|2.||Begin by visiting the This I Believe, Inc. website and reading through it to understand the format and history of these audio essays. You should select three or four essays to share with your students (see Session 4); you can find them either by visiting the Essays New and Old page or the Search Essay Database page. In addition, visit the Basic English webpage and choose three or four essays to share with students during Session 5. Ideally, you will share these essays by playing the audio versions on a classroom or lab computer that has speakers; you may also choose to print the essays and make copies for your students.
|3.||From the This I Believe in the Classroom page, click on the Download Curriculum link and print the PDF file. You will need a copy of page 21, which is titled “Things I Have Learned About Life,” for each student in your class.
|4.||Check with your school’s Internet policies to ensure that you and your students can view and post to a blog and so that you are familiar with any rules or restrictions on use. Use a site like Edublogs or Blogger to set up a classroom blog that students will use to post their podcasts and comment on each other’s work. (Both sites allow you to create blogs that only invited members can view.)
|5.||Print off the Creating, Editing, and Posting Podcasts handout and review it. Arrange to use recording software such as Audacity, which can be downloaded for free. (See Judge Memorial Catholic High School: Audacity Tutorials or Audacity: Tutorials for tips on its use.) You may want to create your own essay and use it to practice recording a podcast and posting it to the blog. To record, you will need a microphone, either one that plugs in or is built into your computer.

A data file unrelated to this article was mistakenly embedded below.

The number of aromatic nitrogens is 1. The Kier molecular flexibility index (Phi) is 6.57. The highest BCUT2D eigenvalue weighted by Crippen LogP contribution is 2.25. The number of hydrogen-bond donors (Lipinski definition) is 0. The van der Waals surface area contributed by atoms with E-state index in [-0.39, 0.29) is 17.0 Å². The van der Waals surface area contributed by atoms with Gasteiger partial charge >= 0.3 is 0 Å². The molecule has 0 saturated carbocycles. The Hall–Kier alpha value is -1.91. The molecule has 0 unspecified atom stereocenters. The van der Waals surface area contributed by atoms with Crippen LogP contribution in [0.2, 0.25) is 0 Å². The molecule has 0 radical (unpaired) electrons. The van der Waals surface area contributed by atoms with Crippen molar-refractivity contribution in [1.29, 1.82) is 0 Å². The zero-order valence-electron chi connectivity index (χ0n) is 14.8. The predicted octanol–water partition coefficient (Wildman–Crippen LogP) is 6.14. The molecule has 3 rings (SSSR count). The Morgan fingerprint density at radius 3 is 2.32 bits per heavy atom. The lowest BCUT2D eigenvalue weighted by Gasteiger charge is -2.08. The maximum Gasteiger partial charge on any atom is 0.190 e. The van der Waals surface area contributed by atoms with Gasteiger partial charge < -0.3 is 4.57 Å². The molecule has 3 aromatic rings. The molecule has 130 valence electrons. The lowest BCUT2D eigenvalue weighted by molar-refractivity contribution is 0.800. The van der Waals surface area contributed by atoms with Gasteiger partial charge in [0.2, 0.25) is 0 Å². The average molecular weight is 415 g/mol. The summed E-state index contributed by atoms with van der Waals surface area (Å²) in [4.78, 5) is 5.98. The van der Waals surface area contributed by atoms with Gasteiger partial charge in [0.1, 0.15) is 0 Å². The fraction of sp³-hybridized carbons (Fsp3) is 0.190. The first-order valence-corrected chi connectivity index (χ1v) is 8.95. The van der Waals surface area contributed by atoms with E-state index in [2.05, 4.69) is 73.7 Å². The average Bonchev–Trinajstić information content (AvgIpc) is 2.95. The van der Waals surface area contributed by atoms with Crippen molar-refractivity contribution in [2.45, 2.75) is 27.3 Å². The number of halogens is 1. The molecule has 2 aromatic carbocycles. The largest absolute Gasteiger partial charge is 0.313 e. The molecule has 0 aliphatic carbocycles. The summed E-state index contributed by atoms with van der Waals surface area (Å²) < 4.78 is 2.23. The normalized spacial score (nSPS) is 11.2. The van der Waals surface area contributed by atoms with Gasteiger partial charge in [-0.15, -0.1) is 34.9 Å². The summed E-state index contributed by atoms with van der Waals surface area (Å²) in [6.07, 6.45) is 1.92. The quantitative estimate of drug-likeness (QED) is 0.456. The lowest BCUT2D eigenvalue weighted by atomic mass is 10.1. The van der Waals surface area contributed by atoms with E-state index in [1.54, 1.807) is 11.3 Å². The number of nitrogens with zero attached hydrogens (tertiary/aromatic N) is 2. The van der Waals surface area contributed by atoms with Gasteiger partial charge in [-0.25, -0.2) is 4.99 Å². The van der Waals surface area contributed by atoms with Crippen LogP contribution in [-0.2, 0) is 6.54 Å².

|6.||You will need at least one computer with Internet access to share and record essays (see Sessions 4 through 9). In addition, it is best for students to use computers to draft their essays during Session 5 and to comment on each other’s work during Session 10. If necessary, arrange to use your school’s computer lab during these sessions.
|7.||You will use the following statements during Session 1:
|8.||Print off and make copies of The Top 10 Lessons I Learned From Charlie Brown, Two Belief Statements, and the Blog Permission Slip for each student in your class. Make one copy of the Five Belief Topics handout for every two students in your class; these can be cut in two.
- Interpret their own experiences by responding to a series of statements and writing prompts designed to get them thinking about what they believe
- Examine the experiences of other people by reading and listening to short essays
- Think critically about what makes a strong essay by developing a list of criteria and applying it to their own and other people's work
- Synthesize what they have learned by writing, revising, and recording their own essays
- Practice responding to and providing authentic feedback by commenting on each other's work
- Use technology for authentic purposes by participating in an online community
Before class starts, use signs to label one side of the room Agree and the other side Disagree. Move furniture so that students can easily group around the signs.
|1.||Have student stand in between the two signs, telling them they should bring a journal or notebook and a writing utensil with them.
|2.||Tell students that you are going to read a statement. They should think about it before responding. Depending on their stance, they should move to the side of the room labeled Agree or Disagree. Read the first statement from the list in Preparation, Step 7.
|3.||Once all students have chosen a side, give them five minutes to write about why they agree or disagree with the statement.
|4.||Have students share their reasons with one another. If you have large groups, tell students to break into smaller groups of three or four. Allow another five minutes for them to share.
|5.||After time is up, ask for volunteers from each side to share why they made the choice that they did.
|6.||Have all students move back to the middle of the room and repeat with the remaining statements as time permits.
Modification for integrated classrooms
Follow the same steps for this session using the statements from page 14 of the This I Believe in the Classroom curriculum dowload.
|1.||Pass out The Top 10 Lessons I Learned From Charlie Brown handout. Read aloud, pausing after each lesson to allow students to respond to the following prompts:
|2.||Ask students to share their responses if they would like to.